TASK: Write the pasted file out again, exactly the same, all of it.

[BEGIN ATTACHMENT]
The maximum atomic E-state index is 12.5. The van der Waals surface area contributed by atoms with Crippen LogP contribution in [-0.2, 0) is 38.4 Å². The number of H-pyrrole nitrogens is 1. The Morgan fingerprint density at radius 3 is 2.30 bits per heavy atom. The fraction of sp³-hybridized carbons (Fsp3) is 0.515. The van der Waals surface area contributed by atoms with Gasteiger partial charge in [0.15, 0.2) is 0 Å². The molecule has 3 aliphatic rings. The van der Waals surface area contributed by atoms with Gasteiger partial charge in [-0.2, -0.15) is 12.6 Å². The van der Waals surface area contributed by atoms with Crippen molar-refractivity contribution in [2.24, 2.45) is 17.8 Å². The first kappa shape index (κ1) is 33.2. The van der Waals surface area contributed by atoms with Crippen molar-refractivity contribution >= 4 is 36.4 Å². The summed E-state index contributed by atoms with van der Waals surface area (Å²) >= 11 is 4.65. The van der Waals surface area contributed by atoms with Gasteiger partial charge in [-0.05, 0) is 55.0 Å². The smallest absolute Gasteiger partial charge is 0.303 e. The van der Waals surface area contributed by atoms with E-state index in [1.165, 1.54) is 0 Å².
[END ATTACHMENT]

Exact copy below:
The maximum atomic E-state index is 12.5. The van der Waals surface area contributed by atoms with Crippen LogP contribution in [-0.2, 0) is 38.4 Å². The number of H-pyrrole nitrogens is 1. The Morgan fingerprint density at radius 3 is 2.30 bits per heavy atom. The fraction of sp³-hybridized carbons (Fsp3) is 0.515. The van der Waals surface area contributed by atoms with Gasteiger partial charge in [0.15, 0.2) is 0 Å². The molecule has 3 aliphatic rings. The van der Waals surface area contributed by atoms with Gasteiger partial charge in [-0.2, -0.15) is 12.6 Å². The van der Waals surface area contributed by atoms with Crippen molar-refractivity contribution in [2.24, 2.45) is 17.8 Å². The first kappa shape index (κ1) is 33.2. The van der Waals surface area contributed by atoms with Crippen molar-refractivity contribution >= 4 is 36.4 Å². The summed E-state index contributed by atoms with van der Waals surface area (Å²) >= 11 is 4.65. The van der Waals surface area contributed by atoms with Gasteiger partial charge in [-0.05, 0) is 55.0 Å². The smallest absolute Gasteiger partial charge is 0.303 e. The van der Waals surface area contributed by atoms with E-state index in [1.165, 1.54) is 0 Å².